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The Old Furnace
The Old Furnace.jpg
Old Furnace Cottage (left), looking northeast from beside Chapel Lane
General information
Address Greendale
Town or city Oakamoor, Staffordshire
Country England
Coordinates 52°59′21″N 1°56′23″W / 52.989252°N 1.939729°W / 52.989252; -1.939729Coordinates: 52°59′21″N 1°56′23″W / 52.989252°N 1.939729°W / 52.989252; -1.939729

The Old Furnace is a colloquial name given to an historic site in Oakamoor, Staffordshire, England, that supported the development of medieval and post-medieval iron smelting.

The furnace was situated in the Churnet Valley in the Staffordshire moorlands. A later Elizabethan-era blast furnace once stood on the site of the present Old Furnace Cottage. That furnace, the first in the north of England, was constructed in 1592 by Lawrence Loggin. The stone was brought three miles from Hollington by mule down an ancient trackway. This path can still be seen in the field next to the cottage. Problems arose from the outset, and after nine months the site was abandoned, which gave way to its old furnace name.

An archaeological evaluation undertaken in 2004, in unison with an episode of the British archaeology television programme Time Team, revealed that iron smelting using the bloomery process, with associated pottery of the 13th and 14th century dates, was well established on the site in the medieval period. An "unstratified sherd of late Saxon pottery hinted that iron working on the site may date back to the 10th or 11th centuries.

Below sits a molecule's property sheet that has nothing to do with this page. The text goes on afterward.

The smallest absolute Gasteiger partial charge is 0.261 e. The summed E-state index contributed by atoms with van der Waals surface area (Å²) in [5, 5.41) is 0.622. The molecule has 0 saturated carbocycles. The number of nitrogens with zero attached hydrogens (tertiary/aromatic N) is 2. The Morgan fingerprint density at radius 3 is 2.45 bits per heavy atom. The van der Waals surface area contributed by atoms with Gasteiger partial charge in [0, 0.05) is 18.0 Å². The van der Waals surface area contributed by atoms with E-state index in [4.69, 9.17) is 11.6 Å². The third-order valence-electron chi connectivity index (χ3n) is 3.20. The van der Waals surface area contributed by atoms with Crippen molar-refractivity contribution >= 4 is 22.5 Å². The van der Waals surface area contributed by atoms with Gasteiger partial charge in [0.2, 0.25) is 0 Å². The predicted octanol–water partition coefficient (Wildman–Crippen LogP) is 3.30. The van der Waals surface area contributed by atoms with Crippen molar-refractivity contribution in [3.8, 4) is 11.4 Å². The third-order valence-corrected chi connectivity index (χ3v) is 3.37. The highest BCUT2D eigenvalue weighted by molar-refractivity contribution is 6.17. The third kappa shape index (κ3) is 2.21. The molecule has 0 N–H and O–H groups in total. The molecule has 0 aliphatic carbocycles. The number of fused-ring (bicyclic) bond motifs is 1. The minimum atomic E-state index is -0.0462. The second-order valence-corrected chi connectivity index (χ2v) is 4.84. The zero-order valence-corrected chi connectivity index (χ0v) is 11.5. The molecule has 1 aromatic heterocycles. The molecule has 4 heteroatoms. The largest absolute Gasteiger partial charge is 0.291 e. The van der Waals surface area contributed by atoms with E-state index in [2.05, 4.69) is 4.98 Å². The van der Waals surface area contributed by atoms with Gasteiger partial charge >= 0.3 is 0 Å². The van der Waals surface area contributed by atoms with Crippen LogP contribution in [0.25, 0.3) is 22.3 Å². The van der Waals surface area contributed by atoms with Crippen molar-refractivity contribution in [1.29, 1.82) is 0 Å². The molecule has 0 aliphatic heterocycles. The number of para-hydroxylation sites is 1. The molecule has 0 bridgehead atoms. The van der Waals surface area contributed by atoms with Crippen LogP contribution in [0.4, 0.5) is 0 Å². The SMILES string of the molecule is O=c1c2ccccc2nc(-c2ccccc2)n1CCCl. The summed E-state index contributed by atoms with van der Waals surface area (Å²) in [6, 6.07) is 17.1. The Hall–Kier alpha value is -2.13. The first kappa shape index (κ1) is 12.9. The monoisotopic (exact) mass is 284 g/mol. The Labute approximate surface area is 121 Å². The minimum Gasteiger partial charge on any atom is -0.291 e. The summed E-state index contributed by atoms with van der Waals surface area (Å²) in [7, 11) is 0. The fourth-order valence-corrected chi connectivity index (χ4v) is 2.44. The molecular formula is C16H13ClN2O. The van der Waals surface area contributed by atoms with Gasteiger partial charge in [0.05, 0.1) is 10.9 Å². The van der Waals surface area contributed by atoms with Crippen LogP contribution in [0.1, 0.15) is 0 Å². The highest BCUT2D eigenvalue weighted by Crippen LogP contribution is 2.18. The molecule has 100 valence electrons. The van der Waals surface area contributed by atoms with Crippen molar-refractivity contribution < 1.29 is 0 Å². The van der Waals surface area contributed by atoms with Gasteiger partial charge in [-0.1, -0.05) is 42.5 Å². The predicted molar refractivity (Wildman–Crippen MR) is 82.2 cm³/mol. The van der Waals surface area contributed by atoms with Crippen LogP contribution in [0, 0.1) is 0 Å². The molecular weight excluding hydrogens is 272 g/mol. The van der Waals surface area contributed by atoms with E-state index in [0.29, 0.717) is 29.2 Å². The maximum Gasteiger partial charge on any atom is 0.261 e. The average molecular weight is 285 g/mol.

George Talbot, 6th Earl of Shrewsbury, whose seat was two miles away, owned rights to many mineral-extraction sites in the area. His business affairs passed to his wife, Bess of Hardwick, upon his death in 1590.

The firm of Thomas Bolton, a copper extruder, had a works at Oakamoor. In 1869 he built the home now known as Old Furnace Cottage for his workers.


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